13

Where does the term "Say Cheese" come from when taking portrait pictures?

I can understand instructing people to smile, but why "Cheese"?

  • 4
    You want to know specifically where "Say Cheese" came from, yes? The answers so far are just reiterating your second statement, that you know it's go get in smiling position. Why didn't it become "Say Whiskey" for example? "Say Tree", etc...? Maybe this is better suited for the English SE? – BruceWayne Apr 17 '17 at 21:59
  • 1
    For what it’s worth, some photographers have more success using “say sex” - most subjects find it hard to suppress at leas a smile. Personally, I use “bikini” as it combines the two. – Manngo Apr 18 '17 at 3:07
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    @BruceWayne - Here in Ecuador, it is "Say Whiskey" actually. So it is cultural. – Itai Apr 18 '17 at 6:08
  • In Germany some people use "Spaghettiiiii". Whatever, the less sexually driven versions are more useful for a mixed crowd including children, where you don't want to upset smaller children (and/or their parents) and don't want the teenagers to break down giggling. – skymningen Apr 18 '17 at 10:53
  • I have heard it said that a better word might be "sh*t", because the sh sound shows the front teeth better. Yet many people won't instruct groups (often groups of mixed background and generation) to say this in order to take a photo. Also, it's a relatively short sound, so the 'tog would have to stay on the ball. – AJFaraday Apr 18 '17 at 10:55
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In France they don't say "cheese", but rather "ouistiti", which is the French for a kind of monkey I believe. These prompts are simply a way to get people's mouths into a "smiling position". How "cheese" or any other word was specifically arrived upon is probably lost to history.

Wikipedia has an article listing the equivalent of "say cheese" in different cultures.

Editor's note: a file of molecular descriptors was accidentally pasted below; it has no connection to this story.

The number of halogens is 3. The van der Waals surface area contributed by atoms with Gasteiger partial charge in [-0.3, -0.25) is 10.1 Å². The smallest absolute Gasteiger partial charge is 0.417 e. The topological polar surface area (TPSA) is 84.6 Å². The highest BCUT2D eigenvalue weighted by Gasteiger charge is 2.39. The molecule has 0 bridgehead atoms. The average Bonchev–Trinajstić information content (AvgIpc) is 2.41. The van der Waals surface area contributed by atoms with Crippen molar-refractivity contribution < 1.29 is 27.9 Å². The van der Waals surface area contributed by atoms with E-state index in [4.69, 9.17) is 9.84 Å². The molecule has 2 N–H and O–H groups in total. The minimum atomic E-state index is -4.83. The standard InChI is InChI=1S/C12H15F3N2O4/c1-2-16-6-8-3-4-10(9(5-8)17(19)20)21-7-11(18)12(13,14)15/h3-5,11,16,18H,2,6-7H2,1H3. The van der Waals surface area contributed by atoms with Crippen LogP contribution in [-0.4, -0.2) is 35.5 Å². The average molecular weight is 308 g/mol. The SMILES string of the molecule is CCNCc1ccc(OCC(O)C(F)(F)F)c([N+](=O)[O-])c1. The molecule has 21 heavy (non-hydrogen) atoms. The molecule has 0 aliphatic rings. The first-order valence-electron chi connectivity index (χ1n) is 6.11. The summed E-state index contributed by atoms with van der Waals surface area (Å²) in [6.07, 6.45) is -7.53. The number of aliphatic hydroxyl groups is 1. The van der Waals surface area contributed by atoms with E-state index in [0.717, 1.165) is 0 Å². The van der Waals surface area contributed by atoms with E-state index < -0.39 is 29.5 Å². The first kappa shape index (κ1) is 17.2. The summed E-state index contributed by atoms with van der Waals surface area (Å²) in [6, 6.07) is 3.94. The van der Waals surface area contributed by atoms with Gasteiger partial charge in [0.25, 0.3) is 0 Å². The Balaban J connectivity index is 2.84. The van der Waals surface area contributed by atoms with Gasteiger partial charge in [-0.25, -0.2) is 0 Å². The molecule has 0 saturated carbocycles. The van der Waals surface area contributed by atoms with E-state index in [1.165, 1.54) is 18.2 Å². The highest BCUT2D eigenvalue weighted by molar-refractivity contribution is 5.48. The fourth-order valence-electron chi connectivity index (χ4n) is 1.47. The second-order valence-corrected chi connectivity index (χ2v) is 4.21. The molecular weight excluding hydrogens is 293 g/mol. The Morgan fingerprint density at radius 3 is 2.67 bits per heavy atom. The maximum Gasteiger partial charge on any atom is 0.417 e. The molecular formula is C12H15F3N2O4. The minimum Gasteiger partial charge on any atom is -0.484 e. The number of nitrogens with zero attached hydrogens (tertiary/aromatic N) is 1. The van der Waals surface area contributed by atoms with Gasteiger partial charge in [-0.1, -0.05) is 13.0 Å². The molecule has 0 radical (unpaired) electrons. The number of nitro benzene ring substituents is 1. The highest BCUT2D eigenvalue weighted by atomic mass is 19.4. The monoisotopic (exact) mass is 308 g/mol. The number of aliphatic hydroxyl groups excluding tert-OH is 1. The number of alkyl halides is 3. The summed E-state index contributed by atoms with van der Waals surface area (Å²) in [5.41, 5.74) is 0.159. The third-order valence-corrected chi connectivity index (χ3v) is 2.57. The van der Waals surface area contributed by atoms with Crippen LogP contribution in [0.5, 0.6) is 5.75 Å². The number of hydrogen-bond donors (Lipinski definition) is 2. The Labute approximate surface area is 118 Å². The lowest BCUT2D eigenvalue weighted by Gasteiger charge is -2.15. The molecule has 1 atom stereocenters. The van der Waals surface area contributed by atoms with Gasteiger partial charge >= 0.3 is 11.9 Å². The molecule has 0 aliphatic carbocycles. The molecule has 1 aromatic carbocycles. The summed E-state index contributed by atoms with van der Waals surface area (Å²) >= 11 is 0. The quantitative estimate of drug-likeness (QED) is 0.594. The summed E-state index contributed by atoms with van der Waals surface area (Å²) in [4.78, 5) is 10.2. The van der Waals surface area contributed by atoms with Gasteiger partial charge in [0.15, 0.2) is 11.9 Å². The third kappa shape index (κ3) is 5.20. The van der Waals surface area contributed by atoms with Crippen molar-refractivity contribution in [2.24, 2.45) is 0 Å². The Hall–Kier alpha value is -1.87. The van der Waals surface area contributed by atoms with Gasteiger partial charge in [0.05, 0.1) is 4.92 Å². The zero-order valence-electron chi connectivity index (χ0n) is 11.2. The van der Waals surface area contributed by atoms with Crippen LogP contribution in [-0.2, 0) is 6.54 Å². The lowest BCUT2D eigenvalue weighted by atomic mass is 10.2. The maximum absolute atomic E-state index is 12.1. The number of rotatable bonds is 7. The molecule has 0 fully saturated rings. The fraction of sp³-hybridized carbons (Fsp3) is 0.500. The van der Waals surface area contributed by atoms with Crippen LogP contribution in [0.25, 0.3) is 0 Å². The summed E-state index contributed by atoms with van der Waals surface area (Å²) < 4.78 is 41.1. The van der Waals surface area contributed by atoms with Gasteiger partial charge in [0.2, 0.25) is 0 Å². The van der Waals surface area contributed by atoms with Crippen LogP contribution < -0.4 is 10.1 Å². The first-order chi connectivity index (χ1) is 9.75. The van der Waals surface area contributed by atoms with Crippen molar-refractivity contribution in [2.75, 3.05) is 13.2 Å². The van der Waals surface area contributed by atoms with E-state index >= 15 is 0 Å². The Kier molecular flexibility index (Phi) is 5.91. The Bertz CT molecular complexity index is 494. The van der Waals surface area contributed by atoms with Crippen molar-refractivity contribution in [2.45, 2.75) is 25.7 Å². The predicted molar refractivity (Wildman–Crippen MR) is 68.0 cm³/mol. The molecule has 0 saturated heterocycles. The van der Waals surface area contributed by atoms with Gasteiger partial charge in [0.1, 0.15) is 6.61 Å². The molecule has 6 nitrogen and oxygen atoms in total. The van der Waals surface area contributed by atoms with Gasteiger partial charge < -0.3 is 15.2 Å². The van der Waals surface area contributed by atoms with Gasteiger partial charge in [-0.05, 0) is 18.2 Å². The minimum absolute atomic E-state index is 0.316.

• I heard a story about a woman who told her French auntie how to get her photo subjects to smile. But when the lady said "dites 'fromage'!", the results were unsatisying.... – Shawn V. Wilson Apr 17 '17 at 20:33
4

People like their portrait when they are depicted smiling. Uttering words with the long ‘e’ sound does the trick. Watch the birdie and booby and cheese forces us to show our teeth with a smile.

2

I believe the use of "cheese" in the phrase is because of the position it puts the subject's mouth in. Mouth the word "cheese" slowly and you will notice that the ending "e" or "uh" sound puts the corners of your mouth in a smile.

0

Other answers here have focused on the why, so I have endeavoured to find a literal answer to the titular question where. According to the OED, the earliest mention of the practice is in Notes & Queries n:o 158 (Series 13, volume 2), which was published in the '30s. Unfortunately, that volume still has a few years before it is released into the public domain, but here is the passage as quoted in the OED:

Another slang use of the word ‘cheese’ was in vogue at Rugby School (…) This was with the meaning ‘smile’ both verb and noun.

As you can see, the term is spoken of in reminiscence, which would suggest it is older than the '30s, but not older than by a generation.

-1

In slovak, they use the word Syr which stands for cheese but pronounced Seer (the word standing for the same concept of cheese is only a coincidence as far as this answer is concerned). As @WilliamAnderson points out in his answer - it's to get the subject(s) to express something of a smile while saying the word.

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